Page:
James Levine leads the BSO and Danish violinist Nikolaj Znaider in Mozart’s elegant Violin Concerto No. 3, one of the five concertos for the instrument Mozart wrote in his late teens. Also on the program is Schumann’s Symphony No. 2. Which he wrote in 1845 following a bout with debilitating depression, but the work is ultimately affirmative in character. Continuing another cycle, John Harbison’s Symphony No. 2 is the third of the six Harbison symphonies to be performed by the BSO this season and next. Written in 1987, its four movements are titled evocatively “Dawn,” “Daylight,” “Dusk,” and “Darkness.”I thought it was all worth hearing. While the Harbison 2nd Symphony isn't quite as accessible to me as the 1st, I'm looking forward to hearing it again in this evening's broadcast.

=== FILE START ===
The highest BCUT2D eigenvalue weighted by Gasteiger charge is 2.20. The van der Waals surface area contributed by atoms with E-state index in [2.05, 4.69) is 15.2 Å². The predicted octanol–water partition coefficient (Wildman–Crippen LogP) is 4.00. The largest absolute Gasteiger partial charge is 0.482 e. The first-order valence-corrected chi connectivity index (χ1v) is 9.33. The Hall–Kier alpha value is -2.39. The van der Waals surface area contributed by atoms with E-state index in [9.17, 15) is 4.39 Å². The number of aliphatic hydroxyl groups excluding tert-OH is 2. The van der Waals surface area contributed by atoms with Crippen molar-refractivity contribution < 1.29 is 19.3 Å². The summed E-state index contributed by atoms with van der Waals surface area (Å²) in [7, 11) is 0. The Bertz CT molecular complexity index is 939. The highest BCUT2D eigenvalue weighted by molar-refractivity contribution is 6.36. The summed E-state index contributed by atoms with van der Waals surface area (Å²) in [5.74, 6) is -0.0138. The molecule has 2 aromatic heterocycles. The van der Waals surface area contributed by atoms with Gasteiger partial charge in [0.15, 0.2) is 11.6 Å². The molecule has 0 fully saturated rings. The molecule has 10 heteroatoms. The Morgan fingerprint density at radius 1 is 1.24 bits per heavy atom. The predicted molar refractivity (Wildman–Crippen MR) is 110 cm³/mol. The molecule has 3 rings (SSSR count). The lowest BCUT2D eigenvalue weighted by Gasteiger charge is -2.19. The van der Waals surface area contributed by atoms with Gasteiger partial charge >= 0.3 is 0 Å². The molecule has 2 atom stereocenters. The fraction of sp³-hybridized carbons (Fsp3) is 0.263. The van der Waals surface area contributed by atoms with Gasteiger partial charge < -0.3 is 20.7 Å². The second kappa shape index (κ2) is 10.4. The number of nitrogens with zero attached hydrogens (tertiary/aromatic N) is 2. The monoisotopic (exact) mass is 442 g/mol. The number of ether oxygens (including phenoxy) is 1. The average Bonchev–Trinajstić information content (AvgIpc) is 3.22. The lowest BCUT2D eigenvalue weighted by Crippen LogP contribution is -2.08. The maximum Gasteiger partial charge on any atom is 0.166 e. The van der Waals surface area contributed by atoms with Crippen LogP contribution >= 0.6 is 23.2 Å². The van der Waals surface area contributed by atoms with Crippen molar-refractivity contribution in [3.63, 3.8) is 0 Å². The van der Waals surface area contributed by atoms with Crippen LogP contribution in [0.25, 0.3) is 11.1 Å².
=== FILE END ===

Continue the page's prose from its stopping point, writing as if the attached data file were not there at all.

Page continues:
If you're thinking of listening, once more I recommend going to the BSO page that links preview material, and if you've got the time for it, there will probably be some good preview features both on the Mozart and the Harbison during WCRB's "pre-game show" at 7:00, Boston Time.
The Boston Globe review also contains the reviewer's description of the Harbison symphony, along with his review of the performances.